Don’t Stop Hoping

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When I was in college, I loved taking online classes.  The upfront availability of the lectures and assignments allowed me to race through the material in the first few weeks of each semester, leaving me with one less class to worry about for the majority of the semester.  Admittedly, this may not have been the best strategy for getting a good education, but it speaks to my personality type.

I absolutely love the sense of accomplishment that accompanies checking an item off my to-do list.  Whether the task is important or menial is of little consequence; I just love getting things done.  I’m not much of a procrastinator as the stress of a lingering chore is typically more overwhelming than the task itself.

Just last week, though, I read an article that pinpointed an area where I’ve put off something of incomparable significance.  The author cited a familiar verse: “Hope deferred makes the heart sick, but a desire fulfilled is a tree of life” (Proverbs 13:12).  As my eyes scanned the well-known words, I realized I’d misunderstood them for quite some time.  In that moment, the truth was inescapable: I’ve put off hope.

Until a few days ago, I’d always understood Proverbs 13:12 to refer exclusively to our desires and wishes.  In other words, we feel sick on the inside when we don’t get what we long for.  While there may be a degree of truth to that interpretation, it’s certainly incomplete.  Biblically speaking, hope is “the constant expectation that God will be who He claims to be and do what He promises to do” (Dr. Anita Cooper).  With that definition in mind, unfulfilled longings aren’t the primary source of our heart sickness; our refusal to expect God to be true to His character and Word is the main problem.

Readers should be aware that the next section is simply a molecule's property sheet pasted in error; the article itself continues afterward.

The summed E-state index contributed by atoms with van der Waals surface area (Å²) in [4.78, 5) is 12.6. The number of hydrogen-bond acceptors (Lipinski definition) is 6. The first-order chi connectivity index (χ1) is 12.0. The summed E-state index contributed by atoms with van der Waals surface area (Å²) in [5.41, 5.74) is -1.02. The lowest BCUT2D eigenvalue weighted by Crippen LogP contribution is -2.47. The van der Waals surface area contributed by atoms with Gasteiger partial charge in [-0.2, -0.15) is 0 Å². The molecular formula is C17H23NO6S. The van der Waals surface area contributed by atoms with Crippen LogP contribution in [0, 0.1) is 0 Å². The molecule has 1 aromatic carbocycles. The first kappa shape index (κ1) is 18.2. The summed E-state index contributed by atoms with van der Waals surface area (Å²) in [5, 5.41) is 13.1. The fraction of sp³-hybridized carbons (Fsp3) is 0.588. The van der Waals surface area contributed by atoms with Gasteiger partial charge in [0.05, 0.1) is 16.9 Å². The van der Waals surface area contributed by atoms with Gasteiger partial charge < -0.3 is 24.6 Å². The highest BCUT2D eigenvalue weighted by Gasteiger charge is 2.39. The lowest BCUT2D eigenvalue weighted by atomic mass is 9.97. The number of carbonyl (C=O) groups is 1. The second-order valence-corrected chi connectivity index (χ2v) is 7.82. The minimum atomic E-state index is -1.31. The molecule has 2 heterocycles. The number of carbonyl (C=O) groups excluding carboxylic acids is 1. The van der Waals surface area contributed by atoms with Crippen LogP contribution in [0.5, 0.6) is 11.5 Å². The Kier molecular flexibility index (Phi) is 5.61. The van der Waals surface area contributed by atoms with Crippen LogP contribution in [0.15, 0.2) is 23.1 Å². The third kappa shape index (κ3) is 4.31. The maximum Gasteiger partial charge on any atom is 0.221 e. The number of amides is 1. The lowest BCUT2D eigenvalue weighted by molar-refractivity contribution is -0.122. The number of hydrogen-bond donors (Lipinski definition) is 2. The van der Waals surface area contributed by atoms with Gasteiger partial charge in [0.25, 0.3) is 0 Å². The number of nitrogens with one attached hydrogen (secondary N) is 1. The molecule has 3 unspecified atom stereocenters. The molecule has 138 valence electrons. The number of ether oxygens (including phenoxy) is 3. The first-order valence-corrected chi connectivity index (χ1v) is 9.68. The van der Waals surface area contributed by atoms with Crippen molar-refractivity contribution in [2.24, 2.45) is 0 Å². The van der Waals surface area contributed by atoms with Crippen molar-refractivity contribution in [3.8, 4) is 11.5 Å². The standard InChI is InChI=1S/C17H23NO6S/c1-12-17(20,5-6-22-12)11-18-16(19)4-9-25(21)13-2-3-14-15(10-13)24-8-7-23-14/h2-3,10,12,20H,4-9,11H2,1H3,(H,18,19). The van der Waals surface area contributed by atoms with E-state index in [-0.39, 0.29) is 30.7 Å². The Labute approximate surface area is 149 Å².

There is a correlation between our longings and biblical hope.  In fact, many of our longings actually point to our need for God.  But the verse in Proverbs addresses our focus.  Are we viewing life through the lens of what we do or don’t have, or are we obsessing over the faithfulness of our God?  King Solomon’s point is that we can live with unfulfilled longings, but the difficulties are compounded when we lose sight of who God is.

The temptation to defer hope is alluring for many reasons.  For some of us, we put off hope in God because we value a sense of autonomy.  Others of us like to hedge our bets – we don’t want to trust God completely just in case He doesn’t come through.  Still many of us refuse to bank everything on God because we’re afraid of the vulnerability and we dread being let down.

It’s no easy thing when our dreams are delayed, but we are mistaken when we defer hope right along with those dreams.  What we need more than anything when we’re in a season of waiting is legitimate hope – the unshakeable confidence that God will come through on His promises regardless of our circumstances.